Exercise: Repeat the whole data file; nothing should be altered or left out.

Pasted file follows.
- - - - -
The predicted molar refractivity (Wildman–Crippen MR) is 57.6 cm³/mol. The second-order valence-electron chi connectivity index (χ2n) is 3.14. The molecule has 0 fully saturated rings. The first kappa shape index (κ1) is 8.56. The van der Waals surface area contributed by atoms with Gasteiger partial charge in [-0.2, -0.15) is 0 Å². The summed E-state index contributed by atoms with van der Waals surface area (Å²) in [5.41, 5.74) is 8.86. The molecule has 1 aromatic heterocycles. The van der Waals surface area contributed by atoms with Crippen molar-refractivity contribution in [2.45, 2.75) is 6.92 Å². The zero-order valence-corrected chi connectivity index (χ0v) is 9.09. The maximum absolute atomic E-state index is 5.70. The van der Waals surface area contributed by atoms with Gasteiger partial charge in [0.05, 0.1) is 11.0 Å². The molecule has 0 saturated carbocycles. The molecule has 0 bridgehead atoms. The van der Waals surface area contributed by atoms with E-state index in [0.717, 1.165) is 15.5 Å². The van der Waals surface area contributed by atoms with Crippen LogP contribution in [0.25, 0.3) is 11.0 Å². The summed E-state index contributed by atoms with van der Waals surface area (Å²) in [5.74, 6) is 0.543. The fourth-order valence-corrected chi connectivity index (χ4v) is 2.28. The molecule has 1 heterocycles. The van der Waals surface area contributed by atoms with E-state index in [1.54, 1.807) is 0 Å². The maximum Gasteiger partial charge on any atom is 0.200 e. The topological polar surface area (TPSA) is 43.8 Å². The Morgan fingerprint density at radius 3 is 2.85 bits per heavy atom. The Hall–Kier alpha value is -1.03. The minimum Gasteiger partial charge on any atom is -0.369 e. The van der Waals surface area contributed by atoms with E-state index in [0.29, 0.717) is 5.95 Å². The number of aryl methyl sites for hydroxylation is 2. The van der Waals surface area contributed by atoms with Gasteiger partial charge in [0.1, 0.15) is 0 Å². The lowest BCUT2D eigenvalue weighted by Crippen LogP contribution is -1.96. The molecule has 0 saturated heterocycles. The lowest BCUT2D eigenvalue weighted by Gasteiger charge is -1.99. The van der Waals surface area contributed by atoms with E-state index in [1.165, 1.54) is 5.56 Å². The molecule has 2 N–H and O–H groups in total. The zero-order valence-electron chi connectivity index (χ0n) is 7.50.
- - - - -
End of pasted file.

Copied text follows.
The predicted molar refractivity (Wildman–Crippen MR) is 57.6 cm³/mol. The second-order valence-electron chi connectivity index (χ2n) is 3.14. The molecule has 0 fully saturated rings. The first kappa shape index (κ1) is 8.56. The van der Waals surface area contributed by atoms with Gasteiger partial charge in [-0.2, -0.15) is 0 Å². The summed E-state index contributed by atoms with van der Waals surface area (Å²) in [5.41, 5.74) is 8.86. The molecule has 1 aromatic heterocycles. The van der Waals surface area contributed by atoms with Crippen molar-refractivity contribution in [2.45, 2.75) is 6.92 Å². The zero-order valence-corrected chi connectivity index (χ0v) is 9.09. The maximum absolute atomic E-state index is 5.70. The van der Waals surface area contributed by atoms with Gasteiger partial charge in [0.05, 0.1) is 11.0 Å². The molecule has 0 saturated carbocycles. The molecule has 0 bridgehead atoms. The van der Waals surface area contributed by atoms with E-state index in [0.717, 1.165) is 15.5 Å². The van der Waals surface area contributed by atoms with Crippen LogP contribution in [0.25, 0.3) is 11.0 Å². The summed E-state index contributed by atoms with van der Waals surface area (Å²) in [5.74, 6) is 0.543. The fourth-order valence-corrected chi connectivity index (χ4v) is 2.28. The molecule has 1 heterocycles. The van der Waals surface area contributed by atoms with E-state index in [1.54, 1.807) is 0 Å². The maximum Gasteiger partial charge on any atom is 0.200 e. The topological polar surface area (TPSA) is 43.8 Å². The Morgan fingerprint density at radius 3 is 2.85 bits per heavy atom. The Hall–Kier alpha value is -1.03. The minimum Gasteiger partial charge on any atom is -0.369 e. The van der Waals surface area contributed by atoms with E-state index in [0.29, 0.717) is 5.95 Å². The number of aryl methyl sites for hydroxylation is 2. The van der Waals surface area contributed by atoms with Gasteiger partial charge in [0.1, 0.15) is 0 Å². The lowest BCUT2D eigenvalue weighted by Crippen LogP contribution is -1.96. The molecule has 0 saturated heterocycles. The lowest BCUT2D eigenvalue weighted by Gasteiger charge is -1.99. The van der Waals surface area contributed by atoms with E-state index in [1.165, 1.54) is 5.56 Å². The molecule has 2 N–H and O–H groups in total. The zero-order valence-electron chi connectivity index (χ0n) is 7.50.